With reference to FIGS. 3A-3C, an exemplary two-piece stent body 100 comprises a generally ring-shaped primary stent 102 and a tubular secondary stent 104 coupled therewithin. The primary stent 102 is shown isolated in FIGS. 4A and 4B and includes a first side edge 106, a second side edge 108, and a pair of opposed end edges 110a, 110b. A pair of alignment tabs 112 projects radially outward from the end edges 110a, 110b adjacent the second side edge 108. The alignment tabs 112 provide guides for use during unfurling of the primary stent 102 to maintain concentricity about a central axis. That is, as the primary stent 102 transitions between a first, contracted configuration (i.e., a tight spiral) and a second, expanded configuration, the alignment tabs 112 prevent the stent from unrolling to form a cone. Desirably, in the first, contracted configuration, the primary stent 102 is spirally-wound about an axis such that at least one winding of the stent body 100 surrounds another winding, and preferably there are numerous windings to reduce the radial profile of the stent 102. Desirably, the second side edge 108 resides at the center of the tightly rolled second configuration such that as the stent 102 unrolls, the end edges 110a, 110b slide by and are constrained within the tabs 112. In addition, the primary stent 102 includes lockout structure in the form of a pair of tabs 114 projecting radially inward near the first side edge 106 and a pair of notches 116 in the second side edge 108. The tabs 114 fit within the notches 116 and lock the two side edges 106, 108 together. Desirably, a bi-directional locking arrangement is provided to prevent contraction of the stent but also further expansion. There are preferably two locking tabs/slots along the mating edges, desirably located symmetrically about an axial midplane of the stent.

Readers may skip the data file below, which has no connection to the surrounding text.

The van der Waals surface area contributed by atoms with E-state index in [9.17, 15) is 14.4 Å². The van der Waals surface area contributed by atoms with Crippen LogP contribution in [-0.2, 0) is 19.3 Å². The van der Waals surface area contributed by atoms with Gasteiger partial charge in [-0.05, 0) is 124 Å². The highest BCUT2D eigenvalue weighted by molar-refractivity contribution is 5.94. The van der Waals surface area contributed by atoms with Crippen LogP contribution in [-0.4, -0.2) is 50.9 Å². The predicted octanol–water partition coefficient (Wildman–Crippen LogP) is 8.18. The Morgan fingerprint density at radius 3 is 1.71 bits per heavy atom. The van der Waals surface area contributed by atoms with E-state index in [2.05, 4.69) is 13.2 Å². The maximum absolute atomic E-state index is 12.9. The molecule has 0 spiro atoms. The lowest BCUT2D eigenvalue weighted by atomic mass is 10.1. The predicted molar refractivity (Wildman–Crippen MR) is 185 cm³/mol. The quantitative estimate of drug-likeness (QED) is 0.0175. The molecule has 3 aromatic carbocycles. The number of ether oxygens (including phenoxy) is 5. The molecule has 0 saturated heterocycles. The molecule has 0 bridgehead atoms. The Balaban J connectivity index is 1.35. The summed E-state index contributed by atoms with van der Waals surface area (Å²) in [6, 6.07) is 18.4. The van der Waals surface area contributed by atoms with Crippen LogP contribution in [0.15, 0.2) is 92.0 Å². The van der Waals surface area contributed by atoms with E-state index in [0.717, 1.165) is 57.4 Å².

Referring to FIGS. 3A-3C, the secondary stent 104 includes a generally solid inflow section 120, a sinus section 122, and an outflow band 124. The sinus section 122 is relatively more solid than the sinus section 42 of the first embodiment, and includes a plurality, preferably three, oval-shaped sinus apertures 126. A leaflet-forming membrane (not shown) fastens around the inflow edge of each of the sinus apertures 126 in such a manner so as to coapt within the tubular stent body 100 and define the valve occluding surfaces. More specifically, a membrane fastening strip 128 follows the edge contour of each membrane with a pair of commissure regions 130 and a curvilinear cusp region 132 and provides an anchor to which the membrane may be attached. The fastening strip 128 may be made of pericardium, and may be fastened to the inner surface of the secondary stent 104 using stitching or other suitable expedient.